Historical View of Chess - Chess, the game of...

Historical View of Chess - Chess, the game of kings
by Sabia Singh

Chess, the game of kings, has its origins appropriately shrouded in mystery.

The chess board and its pieces are indicative of medieval life. The six different chess pieces on the board represent a cross section of medieval life with its many ceremonies, grandeur, and wars. The castle piece on a chess board is the home, or the refuge, just as it was a home in medieval times. The pawns on the chess board represent serfs, or laborers. There is a bishop in the game of chess, who represents the church. The king is the tallest piece on the board, and is as well defended on the chessboard as in medieval life. The king is the most important, but not the most powerful piece in chess.

The squares on the chess board were all the same color until the 13th century. This afforded the players the illusion that the chessmen were floating across the board. Europe was ultimately responsible for chess move to a checkered board.

The laws of chess and the rules governing movements of the pieces have been standard since the sixth century. It was during the 8th century in India, considered the birthplace of Chess, that the game evolved to sixteen pieces on a side. In the eighth century, the Moors invaded Persia and, as the two cultures intertwined, chess became popular with the Moorish soldiers. The Muslim world, on the threshold of its greatest scientific and cultural accomplishments, welcomed chess with unbounded delight. As the Muslims expanded their empire, in the seventh through eleventh centuries, again, chess traveled with them.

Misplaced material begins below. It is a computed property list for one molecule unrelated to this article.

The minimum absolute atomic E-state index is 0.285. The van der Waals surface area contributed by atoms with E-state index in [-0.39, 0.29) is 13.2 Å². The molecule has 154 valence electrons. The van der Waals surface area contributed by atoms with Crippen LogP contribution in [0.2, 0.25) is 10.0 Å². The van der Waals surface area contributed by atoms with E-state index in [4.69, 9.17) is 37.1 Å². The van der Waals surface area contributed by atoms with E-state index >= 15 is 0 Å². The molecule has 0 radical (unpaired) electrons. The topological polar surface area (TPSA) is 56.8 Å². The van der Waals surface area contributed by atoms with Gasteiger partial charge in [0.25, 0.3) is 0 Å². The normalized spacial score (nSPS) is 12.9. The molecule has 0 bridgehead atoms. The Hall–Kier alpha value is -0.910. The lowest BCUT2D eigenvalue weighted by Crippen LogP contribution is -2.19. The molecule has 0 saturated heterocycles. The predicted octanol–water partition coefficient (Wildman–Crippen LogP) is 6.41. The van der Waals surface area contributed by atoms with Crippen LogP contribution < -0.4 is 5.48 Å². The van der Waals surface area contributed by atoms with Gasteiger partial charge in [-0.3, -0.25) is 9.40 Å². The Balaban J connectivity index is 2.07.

When the Moors later invaded Spain, the soldiers brought the game of chess with them. The Spanish were soon also playing chess, and from there, it quickly (in historical terms) spread throughout the Europe.

About the middle of the 15th century, the French made the single most profound change in the evolution of the game of Chess, two hundred years after Arab conquerors brought chess to southern Europe, a chess queen appear on the board. In the 16th and 17th centuries the evolution of chess took a quantum leap; the queen became the most powerful piece on the board. The queen, the only piece to represent a woman in the game of chess held a powerful yet precarious position.

From 1600-1850, it was believed that chess originated from Persia, but evidence clearly shows that chess did originate in India, rather than China or Persia as some have claimed. So by the eighteenth century chess had completely broken away from its medieval inheritance.

Since the late eighteenth century the popularity of chess has increased dramatically, especially with the introduction of matches and tournaments. The current rules of chess were finalized in the early 19th century, except for the exact conditions for a draw and today it thrives as an intellectual game.